- The Washington Times - Wednesday, August 1, 2001

Hong Kong tested its authority under the "one country, two systems" rule of China when it allowed deported professor Li Shaomin to return with his family Monday. Mr. Li, an American citizen, had not been in Hong Kong since February, when he had left his family and apartment for the evening to have dinner with a friend, and was arrested by police just over the Chinese border in Shenzhen. He was convicted of spying for Taiwan, ordered expelled from China and arrived in the United States last week. After meeting Friday with the State Department, which had worked hard to obtain his release while he was kept in a Beijing jail, he returned to Hong Kong, where he has worked since 1996 as a professor of marketing. The Hong Kong immigration office's decision to allow him to re-enter is a victory for Hong Kong's ability to exert its autonomy, but leaves many questions about the dubious legal process of the two-system country unanswered.
Prior to Mr. Li's arrival, law experts grappled with how to interpret such a deportation rule. Hong Kong returned to Chinese rule in 1997, but is sovereign in many aspects of its domestic affairs while Beijing still controls its foreign affairs. Mr. Li's case was a merging of both. His colleagues at the City University of Hong Kong argued that China and Hong Kong had separate but equal laws, so that one could not trump the other. A sentence of guilty, in the Li case, was not transferable from mainland China to Hong Kong, they argued. A Chinese law research fellow disagreed, telling the daily South China Morning Post that a sentence handed down by China should be honored by Hong Kong because it was the "sovereign territory" that expelled him.
Hong Kong immigration authorities aptly dispelled the latter argument by allowing Mr. Li to return. But it is not any clearer than it was before whose authority will have the heaviest weight in cases of dispute in the future. Nor is it clear whether Beijing will honor a position taken by Hong Kong when it is different than Beijing's.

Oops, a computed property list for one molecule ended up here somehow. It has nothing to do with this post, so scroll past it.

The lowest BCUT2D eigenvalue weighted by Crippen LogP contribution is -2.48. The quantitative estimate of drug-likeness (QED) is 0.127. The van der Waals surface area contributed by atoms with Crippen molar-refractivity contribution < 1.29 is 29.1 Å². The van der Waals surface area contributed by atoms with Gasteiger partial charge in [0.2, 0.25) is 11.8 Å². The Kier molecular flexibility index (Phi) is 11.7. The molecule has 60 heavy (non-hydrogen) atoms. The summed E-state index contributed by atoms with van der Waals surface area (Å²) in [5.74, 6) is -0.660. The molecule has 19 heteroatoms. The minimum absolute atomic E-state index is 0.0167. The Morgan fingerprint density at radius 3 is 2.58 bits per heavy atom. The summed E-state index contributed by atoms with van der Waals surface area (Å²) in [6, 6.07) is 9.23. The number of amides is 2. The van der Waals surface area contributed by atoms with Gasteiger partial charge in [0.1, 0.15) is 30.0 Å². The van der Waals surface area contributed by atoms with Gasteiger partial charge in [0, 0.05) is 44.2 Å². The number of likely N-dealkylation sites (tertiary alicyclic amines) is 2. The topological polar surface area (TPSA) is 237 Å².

The State Department did not have any answers on how to legally interpret such cases, and deferred to Hong Kong immigration authorities. "The Hong Kong authorities had to decide what they would do in this case and they did," a State Department official said. "We would regard this decision as reflecting the fact that Hong Kong was promised this high degree of autonomy."
But what happens in less publicized cases, when U.S. consuls are not there to meet deported citizens at the airport, as they were for Mr. Li and his family? What happens in other cases of dispute, whether they be in commerce, law or human rights, when Hong Kong and China differ? The international community should not consider China's sovereignty checked because one deported prisoner was allowed to return.
In fact, China had no problem exerting its authority over Secretary of State Colin Powell during his recent visit. A state-run television network cut some of Mr. Powell's comments on human rights from a 24-minute interview, despite the fact that the Chinese had said in advance that his comments would be broadcast in their entirety. If this is the way China treats a senior U.S. official, the Beijing government's conformity to international standards in the treatment of Chinese and American citizens within its borders is by no means guaranteed.
Mr. Li was a test case for the extent of Hong Kong's autonomy. Hong Kong and the international community won this time.

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